Tuesday, June 26, 2012

The death of personal training or the rebirth of something new?

I have to be totally honest. I really don't like many many things about my industry. I think many high level experts and/or big fitness businesses might be confused about their alignment: the pursuit of profit or the pursuit of helping people. They don't always co-exist. I also find my industry intensely misogynistic. The fitness gurus getting most of the clout are often the most elite minded, the most judgmental and the least open minded about the variety of ways people can find transformation. AKA if it's not their way, it can't be right.

I'm not saying every influential person in my industry is that way. I'm just not finding that I want to be identified with the mainstream. I like to learn from people who not only know their stuff, but live life with a goal to increase their capacity for compassion and with the knowledge that the more we learn, the more we find out we DON'T know.

So what are people's options if they are looking for a more evolved approached to movement and health with more socially progressive, compassionate people. Often times, we can find this type of supportive vibe at Yoga or Pilates studios. But where do people find help getting stronger by lifting weights or doing traditional resistance training? Certainly not big gyms that pressure sell you as soon as you walk through the door. And any environment oozing testosterone is a sure fire miss.

I think this is where the personal training industry is dying a slow death. Regular people don't want to go to harsh, judgmental, rigid and obsessive compulsive personal trainers who are primarily jocks. How can these people without outside interests relate to people juggling so many different things? If you're lucky, you will find a balanced personal trainer. But if you're not lucky, like so many new clients I meet, you will run into someone who just can't understand your challenges. If they can do it, why can't you?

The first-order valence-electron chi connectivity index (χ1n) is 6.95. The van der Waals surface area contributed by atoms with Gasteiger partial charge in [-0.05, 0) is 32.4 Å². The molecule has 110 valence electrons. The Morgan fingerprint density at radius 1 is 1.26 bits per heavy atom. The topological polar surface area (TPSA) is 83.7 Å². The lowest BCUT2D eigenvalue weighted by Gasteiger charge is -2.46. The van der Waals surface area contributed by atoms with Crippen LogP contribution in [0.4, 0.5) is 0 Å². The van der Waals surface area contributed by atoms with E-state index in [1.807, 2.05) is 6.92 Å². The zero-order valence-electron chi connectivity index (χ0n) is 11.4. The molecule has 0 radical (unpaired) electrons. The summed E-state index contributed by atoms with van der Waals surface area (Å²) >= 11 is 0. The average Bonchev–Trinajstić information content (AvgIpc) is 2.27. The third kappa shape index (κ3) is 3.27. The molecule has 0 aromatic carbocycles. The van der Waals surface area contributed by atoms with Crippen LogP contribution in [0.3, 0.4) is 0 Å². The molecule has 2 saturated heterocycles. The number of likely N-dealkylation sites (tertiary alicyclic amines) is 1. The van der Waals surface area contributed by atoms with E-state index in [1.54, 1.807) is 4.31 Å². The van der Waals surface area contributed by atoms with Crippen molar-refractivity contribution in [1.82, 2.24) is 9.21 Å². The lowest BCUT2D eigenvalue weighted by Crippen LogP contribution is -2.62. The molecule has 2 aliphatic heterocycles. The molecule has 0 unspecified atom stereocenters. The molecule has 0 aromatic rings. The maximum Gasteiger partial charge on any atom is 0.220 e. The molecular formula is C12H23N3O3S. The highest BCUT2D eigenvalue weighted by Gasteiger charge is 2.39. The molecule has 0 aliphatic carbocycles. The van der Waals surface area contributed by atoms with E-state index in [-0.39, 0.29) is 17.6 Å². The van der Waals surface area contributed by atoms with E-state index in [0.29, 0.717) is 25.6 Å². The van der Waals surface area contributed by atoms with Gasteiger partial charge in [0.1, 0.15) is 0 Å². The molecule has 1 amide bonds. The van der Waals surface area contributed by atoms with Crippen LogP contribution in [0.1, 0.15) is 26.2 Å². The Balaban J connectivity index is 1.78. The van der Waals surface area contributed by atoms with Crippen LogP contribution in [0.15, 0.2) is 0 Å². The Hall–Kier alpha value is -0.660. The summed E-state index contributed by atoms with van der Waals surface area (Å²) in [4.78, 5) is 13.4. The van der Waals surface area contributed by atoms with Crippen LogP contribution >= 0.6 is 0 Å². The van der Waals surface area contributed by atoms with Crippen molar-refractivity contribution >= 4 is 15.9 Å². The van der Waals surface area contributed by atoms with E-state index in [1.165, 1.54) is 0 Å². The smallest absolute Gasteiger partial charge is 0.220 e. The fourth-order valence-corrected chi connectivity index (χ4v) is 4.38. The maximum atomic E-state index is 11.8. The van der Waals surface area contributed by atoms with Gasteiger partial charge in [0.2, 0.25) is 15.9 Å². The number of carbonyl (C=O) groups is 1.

Because change doesn't happen that way. Where do I think the personal training industry is going to go? I'm not sure, but I know I want to create a path that includes compassion while maintaining personal accountability, that focuses on relational coaching, and explores that opportunity to heal through movement on a very deep level, not just look better in jeans, or be able to lift more and more weight, run further and further, feeding a compulsion to always be reaching instead of allowing ourselves to just be and rest sometimes. Something we do so poorly as a culture, to just be content whenever we can!

I like my little bubble at the studio and I love that I share space with two very balanced trainers who bring in regular clients who struggle like we all do.


  1. If personal training will going to disappear what would be the new existence?

  2. I think in ten years personal training won't look much different than it does now. And the people who will pay for personal training will be a different demographic. But I don't really know where it's going. I just know that the fitness industry isn't truly helping that many people implement lasting change partly because our society is so out of whack in terms of priorities.